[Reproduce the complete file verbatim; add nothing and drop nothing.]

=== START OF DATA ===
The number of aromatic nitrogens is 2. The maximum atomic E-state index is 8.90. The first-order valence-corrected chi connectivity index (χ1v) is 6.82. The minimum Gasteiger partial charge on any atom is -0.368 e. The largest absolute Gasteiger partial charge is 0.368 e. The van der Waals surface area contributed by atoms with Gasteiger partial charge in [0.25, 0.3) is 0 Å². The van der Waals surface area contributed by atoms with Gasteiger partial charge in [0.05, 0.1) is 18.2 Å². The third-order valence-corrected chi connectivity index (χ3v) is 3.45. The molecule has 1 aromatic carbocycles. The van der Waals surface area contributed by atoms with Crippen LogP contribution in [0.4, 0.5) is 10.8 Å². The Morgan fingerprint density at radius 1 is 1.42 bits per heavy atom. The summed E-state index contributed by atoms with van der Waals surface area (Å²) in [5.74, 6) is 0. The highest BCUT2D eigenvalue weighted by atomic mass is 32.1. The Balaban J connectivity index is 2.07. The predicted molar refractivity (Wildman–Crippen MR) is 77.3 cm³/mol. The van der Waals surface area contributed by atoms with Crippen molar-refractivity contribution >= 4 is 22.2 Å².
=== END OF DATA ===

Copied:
The number of aromatic nitrogens is 2. The maximum atomic E-state index is 8.90. The first-order valence-corrected chi connectivity index (χ1v) is 6.82. The minimum Gasteiger partial charge on any atom is -0.368 e. The largest absolute Gasteiger partial charge is 0.368 e. The van der Waals surface area contributed by atoms with Gasteiger partial charge in [0.25, 0.3) is 0 Å². The van der Waals surface area contributed by atoms with Gasteiger partial charge in [0.05, 0.1) is 18.2 Å². The third-order valence-corrected chi connectivity index (χ3v) is 3.45. The molecule has 1 aromatic carbocycles. The van der Waals surface area contributed by atoms with Crippen LogP contribution in [0.4, 0.5) is 10.8 Å². The Morgan fingerprint density at radius 1 is 1.42 bits per heavy atom. The summed E-state index contributed by atoms with van der Waals surface area (Å²) in [5.74, 6) is 0. The highest BCUT2D eigenvalue weighted by atomic mass is 32.1. The Balaban J connectivity index is 2.07. The predicted molar refractivity (Wildman–Crippen MR) is 77.3 cm³/mol. The van der Waals surface area contributed by atoms with Crippen molar-refractivity contribution >= 4 is 22.2 Å².